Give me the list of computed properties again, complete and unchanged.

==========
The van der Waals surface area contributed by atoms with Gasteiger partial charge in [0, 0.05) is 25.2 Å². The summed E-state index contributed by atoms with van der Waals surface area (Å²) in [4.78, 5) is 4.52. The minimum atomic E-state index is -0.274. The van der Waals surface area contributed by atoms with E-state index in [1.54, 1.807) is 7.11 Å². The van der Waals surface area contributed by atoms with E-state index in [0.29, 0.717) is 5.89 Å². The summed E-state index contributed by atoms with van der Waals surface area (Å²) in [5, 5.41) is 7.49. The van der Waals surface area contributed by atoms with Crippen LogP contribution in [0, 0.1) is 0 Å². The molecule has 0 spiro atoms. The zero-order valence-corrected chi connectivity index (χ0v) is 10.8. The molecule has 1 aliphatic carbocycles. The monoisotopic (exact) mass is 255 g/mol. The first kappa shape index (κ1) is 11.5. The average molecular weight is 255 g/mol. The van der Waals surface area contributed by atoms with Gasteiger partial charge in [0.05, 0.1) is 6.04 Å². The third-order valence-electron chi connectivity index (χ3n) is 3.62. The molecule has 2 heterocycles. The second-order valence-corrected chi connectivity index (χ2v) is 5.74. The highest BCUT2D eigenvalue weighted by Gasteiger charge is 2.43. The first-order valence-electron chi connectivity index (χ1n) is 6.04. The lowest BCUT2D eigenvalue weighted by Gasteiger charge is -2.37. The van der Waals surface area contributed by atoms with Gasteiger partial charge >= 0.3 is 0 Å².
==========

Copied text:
The van der Waals surface area contributed by atoms with Gasteiger partial charge in [0, 0.05) is 25.2 Å². The summed E-state index contributed by atoms with van der Waals surface area (Å²) in [4.78, 5) is 4.52. The minimum atomic E-state index is -0.274. The van der Waals surface area contributed by atoms with E-state index in [1.54, 1.807) is 7.11 Å². The van der Waals surface area contributed by atoms with E-state index in [0.29, 0.717) is 5.89 Å². The summed E-state index contributed by atoms with van der Waals surface area (Å²) in [5, 5.41) is 7.49. The van der Waals surface area contributed by atoms with Crippen LogP contribution in [0, 0.1) is 0 Å². The molecule has 0 spiro atoms. The zero-order valence-corrected chi connectivity index (χ0v) is 10.8. The molecule has 1 aliphatic carbocycles. The monoisotopic (exact) mass is 255 g/mol. The first kappa shape index (κ1) is 11.5. The average molecular weight is 255 g/mol. The van der Waals surface area contributed by atoms with Gasteiger partial charge in [0.05, 0.1) is 6.04 Å². The third-order valence-electron chi connectivity index (χ3n) is 3.62. The molecule has 2 heterocycles. The second-order valence-corrected chi connectivity index (χ2v) is 5.74. The highest BCUT2D eigenvalue weighted by Gasteiger charge is 2.43. The first-order valence-electron chi connectivity index (χ1n) is 6.04. The lowest BCUT2D eigenvalue weighted by Gasteiger charge is -2.37. The van der Waals surface area contributed by atoms with Gasteiger partial charge >= 0.3 is 0 Å².